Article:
We’ve reached a time where it’s hard to keep track of all the controllers and accessories being released for iOS devices to assist you with music production. And with the latest iPads slowly crawling towards a worthy laptop replacement for serious producing I think it’s time to recap the latest and greatest keyboard controllers that you can pair up with your iPad.

Korg MicroKey 25

Korg Microkey 25While the 37-key version is the sweet spot for key real estate, the Microkey 25 can draw its power from just an iPad and is therefore the one we’d take with us. The elegant black keyboard has great, playable keys that we’d pick over say the classic LPK25.

With its Octave Up and Down buttons and a joystick for controlling the built-in arpeggiator the MicroKey 25 doesn’t feature too many bells and whistles, but if you’re looking for a good set of keys to start playing with, the MicroKey 25 comes out as a top, affordable choice.

If you’re able to get hold of the all-black anniversary edition, then you definitely got a keeper.

Buy the Korg Microkey 25 on Amazon

Arturia MiniLab

Arturia MinilabWhen you are looking for more bells and whistles the Arturia Minilab might better fit your bill. With additional rows of drum pads and rotary knobs that you can freely assign in your favourite Core-MIDI apps this may very well be the all-in-one controller you can pair with your iPad.

While the wooden sides and the pad layout might not be everyone’s cup of tea, this keyboard remains a popular choice among iPad musicians. Maybe it’s the touch-strips for pitch bending and modulation or the programmable memory presets.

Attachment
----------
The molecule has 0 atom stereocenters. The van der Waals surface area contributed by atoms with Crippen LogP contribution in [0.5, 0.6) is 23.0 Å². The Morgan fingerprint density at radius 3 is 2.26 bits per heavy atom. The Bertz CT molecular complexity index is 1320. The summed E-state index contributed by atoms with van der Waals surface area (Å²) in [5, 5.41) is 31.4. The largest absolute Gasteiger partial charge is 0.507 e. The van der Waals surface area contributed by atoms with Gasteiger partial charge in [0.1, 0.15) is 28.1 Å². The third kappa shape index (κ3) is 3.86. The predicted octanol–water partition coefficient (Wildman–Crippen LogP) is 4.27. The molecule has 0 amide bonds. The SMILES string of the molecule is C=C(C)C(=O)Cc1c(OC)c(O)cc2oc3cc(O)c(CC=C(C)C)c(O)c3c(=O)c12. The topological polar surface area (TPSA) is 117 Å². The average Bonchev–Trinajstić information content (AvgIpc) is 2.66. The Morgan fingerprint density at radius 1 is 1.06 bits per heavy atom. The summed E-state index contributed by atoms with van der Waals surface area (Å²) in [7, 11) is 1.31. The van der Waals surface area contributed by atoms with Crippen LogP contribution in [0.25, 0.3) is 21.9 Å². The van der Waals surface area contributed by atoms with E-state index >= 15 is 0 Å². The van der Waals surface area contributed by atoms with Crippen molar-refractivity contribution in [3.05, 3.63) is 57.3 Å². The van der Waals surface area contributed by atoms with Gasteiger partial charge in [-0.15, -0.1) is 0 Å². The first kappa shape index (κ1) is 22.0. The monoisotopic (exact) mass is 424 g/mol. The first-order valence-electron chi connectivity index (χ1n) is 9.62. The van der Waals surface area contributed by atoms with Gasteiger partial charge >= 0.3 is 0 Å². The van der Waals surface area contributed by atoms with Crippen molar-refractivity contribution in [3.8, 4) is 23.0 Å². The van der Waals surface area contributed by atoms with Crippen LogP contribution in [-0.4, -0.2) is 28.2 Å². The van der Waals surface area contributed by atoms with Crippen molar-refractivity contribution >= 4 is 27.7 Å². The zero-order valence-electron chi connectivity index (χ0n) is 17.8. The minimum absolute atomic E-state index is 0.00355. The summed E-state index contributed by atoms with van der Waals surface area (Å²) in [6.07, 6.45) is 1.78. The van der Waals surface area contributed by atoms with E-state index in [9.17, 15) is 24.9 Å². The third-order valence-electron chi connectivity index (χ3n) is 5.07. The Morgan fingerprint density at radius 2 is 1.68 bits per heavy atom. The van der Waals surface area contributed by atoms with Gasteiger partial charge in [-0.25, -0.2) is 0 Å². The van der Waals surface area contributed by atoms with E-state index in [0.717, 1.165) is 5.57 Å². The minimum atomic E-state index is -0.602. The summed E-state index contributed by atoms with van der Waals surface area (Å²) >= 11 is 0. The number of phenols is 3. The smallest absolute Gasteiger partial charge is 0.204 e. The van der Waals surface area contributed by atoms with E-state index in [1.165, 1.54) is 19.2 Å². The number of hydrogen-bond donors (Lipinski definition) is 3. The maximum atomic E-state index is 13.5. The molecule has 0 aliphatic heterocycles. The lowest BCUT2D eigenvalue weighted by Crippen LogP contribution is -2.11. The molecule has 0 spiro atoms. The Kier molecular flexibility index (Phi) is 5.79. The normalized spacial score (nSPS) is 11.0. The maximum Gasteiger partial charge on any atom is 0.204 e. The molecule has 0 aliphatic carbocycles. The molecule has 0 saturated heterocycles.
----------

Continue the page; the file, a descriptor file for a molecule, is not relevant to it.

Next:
For a price of below $100 it’s another solid choice.

Buy the ARTURIA MiniLab on Amazon

Novation Launchkey Mini

Novation LaunchkeyAnother keyboard that has it all is the recently released Launchkey Mini by Novation. While also doing a good job as a clip launcher in Ableton, the Launchkey Mini is really tailor-made for the iPad, especially when paired with Novation’s Launchkey and Launchpad apps. These apps work seamlessly with their controller counterparts which makes for a great experience.

Of course you’re free to use the Launchkey Mini with any of your favourite apps. What’s great is that unlike the Launchpad Mini, the pads on the Launchkey do have velocity sensitivity, so you can put some expressiveness in your finger-drumming.

Buy the Novation Launchkey Mini on Amazon

Keith McMillen QuNexus

QuNexusAnd now that we’re on the topic of expressiveness, it’s a good time to mention the QuNexus from Keith McMillen. The Smart Sensor Keyboard controller gives you multiple modes of expression. Not only through velocity, but finger pressure (with polyphonic aftertouch) and tilt control are also recognised.

With the QuNexus you’re able to grab an expressive synth like Animoog and be in full control of everything, allowing you to play it like no other keyboard can.

Add to this the extra in- and outputs for CV/Gate and this is the true geek-keyboard out of this list, which is also reflected by the price.

Buy the Keith McMillen QuNexus on Amazon

Did we leave out your favourite iPad MIDI keyboard? Let us know below.

  • Tony Hinds

    I mostly stick with the MPK Mini. Works well and has pads, knobs and keys. What more can you ask for? Oh, and its well priced!